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How to implement security with OOP?

 
Greenhorn
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I am planning my first decent sized Java application. Since I am relatively new to OOP, I have a couple of questions. Many of the features in my application depend on knowing who the user is and their access level to screens and menu options. I need to create a menu system so that a user can only see their menu options. In addition, the user access level will determine how much of the screens they have access to that they will be able to use. For example two users may be able to use a data entry screen, but only one can actually save changes made.
My question is, how I set up a user object so that it is floating out there and when I need to know the user's security level, I grab the user object and ask it about its security clearance. I'm not sure that passing the user object all over the application is a very "Object oriented" way to perform this task. How should I set this up? Thank you very much!
 
Trailboss
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Rather than user level, have you considered "keys"?
Is it possible that one user might have access to option a and not option b, while another user has access to option b and not option a?
If you give the first user the "a" key and the second user the "b" key, all of this works out.
As for OO: Yes, you should have a user object that contains the access authority information. And then have a secure object that knows how to test the authority.

 
Ranch Hand
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Paul,
You seem to be suggesting some kind of idiom or approach for implementing security. Can you or someone else expand on this a bit.
I am pretty new to the language and its uses also, but my first instinct would be to implement a publicly accessible final class that used private members. (Actually, coming from the background that I do, my first instinct would be to store the info in a DB, but short of having one available this the next approach).
 
James X Williams
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How would I do this? Use a 'key' I mean? I'm not understanding what you are getting at. The answer to your question is yes- one user might have access to option a and not option b, while another user has access to option b and not option a.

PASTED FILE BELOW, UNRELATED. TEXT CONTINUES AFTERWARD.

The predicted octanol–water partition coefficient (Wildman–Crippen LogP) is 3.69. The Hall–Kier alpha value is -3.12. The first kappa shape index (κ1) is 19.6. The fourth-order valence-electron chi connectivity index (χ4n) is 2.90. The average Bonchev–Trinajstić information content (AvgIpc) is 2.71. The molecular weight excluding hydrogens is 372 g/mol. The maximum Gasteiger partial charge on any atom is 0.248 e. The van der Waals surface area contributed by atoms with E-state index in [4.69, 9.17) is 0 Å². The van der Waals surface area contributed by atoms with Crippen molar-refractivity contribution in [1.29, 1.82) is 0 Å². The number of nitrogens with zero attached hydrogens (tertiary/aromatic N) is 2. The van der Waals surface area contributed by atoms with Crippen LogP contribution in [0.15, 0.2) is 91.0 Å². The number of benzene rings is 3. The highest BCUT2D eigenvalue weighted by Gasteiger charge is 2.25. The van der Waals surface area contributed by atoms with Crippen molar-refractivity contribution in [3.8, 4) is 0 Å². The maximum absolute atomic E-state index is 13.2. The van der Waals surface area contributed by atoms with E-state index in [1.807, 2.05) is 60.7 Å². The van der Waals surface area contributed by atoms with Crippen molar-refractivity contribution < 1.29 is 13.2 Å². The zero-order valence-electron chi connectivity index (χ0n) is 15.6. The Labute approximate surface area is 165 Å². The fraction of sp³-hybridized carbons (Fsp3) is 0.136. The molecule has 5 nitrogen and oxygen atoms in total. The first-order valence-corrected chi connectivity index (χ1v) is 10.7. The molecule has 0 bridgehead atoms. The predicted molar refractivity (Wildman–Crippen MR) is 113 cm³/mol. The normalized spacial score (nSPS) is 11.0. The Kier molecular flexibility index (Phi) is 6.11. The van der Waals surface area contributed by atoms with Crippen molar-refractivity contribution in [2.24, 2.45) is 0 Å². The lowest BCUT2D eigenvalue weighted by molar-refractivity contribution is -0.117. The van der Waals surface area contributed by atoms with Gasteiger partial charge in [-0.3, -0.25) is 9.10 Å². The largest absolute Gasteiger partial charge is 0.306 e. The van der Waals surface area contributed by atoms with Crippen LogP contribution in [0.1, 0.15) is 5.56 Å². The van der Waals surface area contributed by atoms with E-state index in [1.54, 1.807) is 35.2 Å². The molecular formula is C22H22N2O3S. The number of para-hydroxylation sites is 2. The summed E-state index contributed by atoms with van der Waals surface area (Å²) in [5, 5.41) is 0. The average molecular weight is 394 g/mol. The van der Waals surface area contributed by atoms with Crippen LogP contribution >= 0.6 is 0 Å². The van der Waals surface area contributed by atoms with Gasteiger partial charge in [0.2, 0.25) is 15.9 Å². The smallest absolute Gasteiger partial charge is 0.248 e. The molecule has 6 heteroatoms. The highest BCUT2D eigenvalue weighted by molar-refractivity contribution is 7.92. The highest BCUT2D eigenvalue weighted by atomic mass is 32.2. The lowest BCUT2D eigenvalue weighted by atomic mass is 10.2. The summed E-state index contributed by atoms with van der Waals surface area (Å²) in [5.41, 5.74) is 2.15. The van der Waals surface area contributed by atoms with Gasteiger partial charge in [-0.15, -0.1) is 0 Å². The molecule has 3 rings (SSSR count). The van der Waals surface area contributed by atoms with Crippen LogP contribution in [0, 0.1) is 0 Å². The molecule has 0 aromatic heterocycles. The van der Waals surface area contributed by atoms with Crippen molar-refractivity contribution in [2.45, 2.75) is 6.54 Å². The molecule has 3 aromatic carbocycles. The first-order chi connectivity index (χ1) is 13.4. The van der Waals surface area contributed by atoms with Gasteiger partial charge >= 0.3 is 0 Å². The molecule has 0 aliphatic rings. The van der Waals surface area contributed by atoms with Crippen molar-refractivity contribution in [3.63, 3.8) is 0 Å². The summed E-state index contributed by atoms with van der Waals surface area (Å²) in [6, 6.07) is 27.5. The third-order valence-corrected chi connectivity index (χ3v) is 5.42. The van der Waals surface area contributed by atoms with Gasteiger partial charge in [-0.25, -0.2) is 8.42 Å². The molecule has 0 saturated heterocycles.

Thank you

Originally posted by Paul Wheaton:
Rather than user level, have you considered "keys"?
Is it possible that one user might have access to option a and not option b, while another user has access to option b and not option a?

If you give the first user the "a" key and the second user the "b" key, all of this works out.
As for OO: Yes, you should have a user object that contains the access authority information. And then have a secure object that knows how to test the authority.


 
paul wheaton
Trailboss
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(how did I miss the April 8th post?)
There are lots of ways to implement this. One way might be that a user has a hashtable full of strings that represent keys. When attempting to get access to something, the user object is passed in. The hashtable does a lookup for the required key - it's there, or it isn't!
 
Ranch Hand
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James ,
I second both Betty and Paul ,have the permissions stored in database and load them statically (only once into Memory). Note in pre JDK 1.2 days Memory usually meant a Hashtable but you can also use other Collection classes.
In this case Paul is right in suggesting a Hashtable since many users may access the application at same time and all get/set methods are synchronized in a Hashtable.
The permissions can be a custom object which has only get() methods ,for example
public class JPermission {
//Implement it using a single object and manipulate it.
private BitSet permBits = new BitSet();
//or many integers which are not -1 to indicate this user has that particular permission.
private int read = -1;
private int write = -1;
public boolean isReadAllowed() {
//underlying business logic...
}
}
so each user is stored in a globally accessible Hashtable and do a get(User) which will return a Permission object and check for it.
Cheerio
Amit
 
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How about using a session object instead of a hashtable?
That way if you're searching for a key you can query to see if that certain key is there and if it is not then the user does not have the key for it.
Anyone know if there are advantages of one over another?
Yoo-Jin.
 
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Hi All,
How about using windows Access Control List to add / check permissions based on the user group? The only dis-advantage of this method is that it is tied to WIN NT.
Regards,
Milind
 
With a little knowledge, a cast iron skillet is non-stick and lasts a lifetime.
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